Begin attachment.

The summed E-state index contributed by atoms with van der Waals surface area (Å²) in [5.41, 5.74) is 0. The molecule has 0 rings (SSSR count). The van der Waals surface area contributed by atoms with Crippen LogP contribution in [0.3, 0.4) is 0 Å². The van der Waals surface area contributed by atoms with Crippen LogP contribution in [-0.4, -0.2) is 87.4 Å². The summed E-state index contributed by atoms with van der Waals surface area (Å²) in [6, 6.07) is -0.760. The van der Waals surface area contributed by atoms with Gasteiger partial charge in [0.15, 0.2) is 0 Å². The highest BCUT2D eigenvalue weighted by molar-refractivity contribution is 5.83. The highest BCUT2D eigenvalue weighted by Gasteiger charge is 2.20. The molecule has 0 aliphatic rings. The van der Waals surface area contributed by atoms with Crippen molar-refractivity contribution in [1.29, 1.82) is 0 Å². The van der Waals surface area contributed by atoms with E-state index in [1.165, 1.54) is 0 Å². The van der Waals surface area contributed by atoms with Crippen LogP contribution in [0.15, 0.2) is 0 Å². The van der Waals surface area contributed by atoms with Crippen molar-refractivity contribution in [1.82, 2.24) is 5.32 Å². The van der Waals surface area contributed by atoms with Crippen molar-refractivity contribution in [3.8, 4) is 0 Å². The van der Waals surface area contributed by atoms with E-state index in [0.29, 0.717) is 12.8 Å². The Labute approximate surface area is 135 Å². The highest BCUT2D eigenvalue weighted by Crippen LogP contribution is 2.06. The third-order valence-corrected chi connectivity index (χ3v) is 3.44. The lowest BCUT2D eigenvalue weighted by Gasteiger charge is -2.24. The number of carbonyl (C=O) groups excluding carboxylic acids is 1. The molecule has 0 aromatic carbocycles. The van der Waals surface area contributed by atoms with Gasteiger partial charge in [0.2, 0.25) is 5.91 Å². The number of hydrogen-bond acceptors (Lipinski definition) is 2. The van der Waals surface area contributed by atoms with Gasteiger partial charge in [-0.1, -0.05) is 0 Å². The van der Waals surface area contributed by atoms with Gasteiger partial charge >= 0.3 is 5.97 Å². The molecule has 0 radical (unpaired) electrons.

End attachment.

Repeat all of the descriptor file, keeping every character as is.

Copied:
The summed E-state index contributed by atoms with van der Waals surface area (Å²) in [5.41, 5.74) is 0. The molecule has 0 rings (SSSR count). The van der Waals surface area contributed by atoms with Crippen LogP contribution in [0.3, 0.4) is 0 Å². The van der Waals surface area contributed by atoms with Crippen LogP contribution in [-0.4, -0.2) is 87.4 Å². The summed E-state index contributed by atoms with van der Waals surface area (Å²) in [6, 6.07) is -0.760. The van der Waals surface area contributed by atoms with Gasteiger partial charge in [0.15, 0.2) is 0 Å². The highest BCUT2D eigenvalue weighted by molar-refractivity contribution is 5.83. The highest BCUT2D eigenvalue weighted by Gasteiger charge is 2.20. The molecule has 0 aliphatic rings. The van der Waals surface area contributed by atoms with Crippen molar-refractivity contribution in [1.29, 1.82) is 0 Å². The van der Waals surface area contributed by atoms with E-state index in [1.165, 1.54) is 0 Å². The van der Waals surface area contributed by atoms with Crippen LogP contribution in [0.15, 0.2) is 0 Å². The van der Waals surface area contributed by atoms with Crippen molar-refractivity contribution in [1.82, 2.24) is 5.32 Å². The van der Waals surface area contributed by atoms with Crippen molar-refractivity contribution in [3.8, 4) is 0 Å². The van der Waals surface area contributed by atoms with E-state index in [0.29, 0.717) is 12.8 Å². The Labute approximate surface area is 135 Å². The highest BCUT2D eigenvalue weighted by Crippen LogP contribution is 2.06. The third-order valence-corrected chi connectivity index (χ3v) is 3.44. The lowest BCUT2D eigenvalue weighted by Gasteiger charge is -2.24. The number of carbonyl (C=O) groups excluding carboxylic acids is 1. The molecule has 0 aromatic carbocycles. The van der Waals surface area contributed by atoms with Gasteiger partial charge in [0.2, 0.25) is 5.91 Å². The number of hydrogen-bond acceptors (Lipinski definition) is 2. The van der Waals surface area contributed by atoms with Gasteiger partial charge in [-0.1, -0.05) is 0 Å². The van der Waals surface area contributed by atoms with Gasteiger partial charge >= 0.3 is 5.97 Å². The molecule has 0 radical (unpaired) electrons.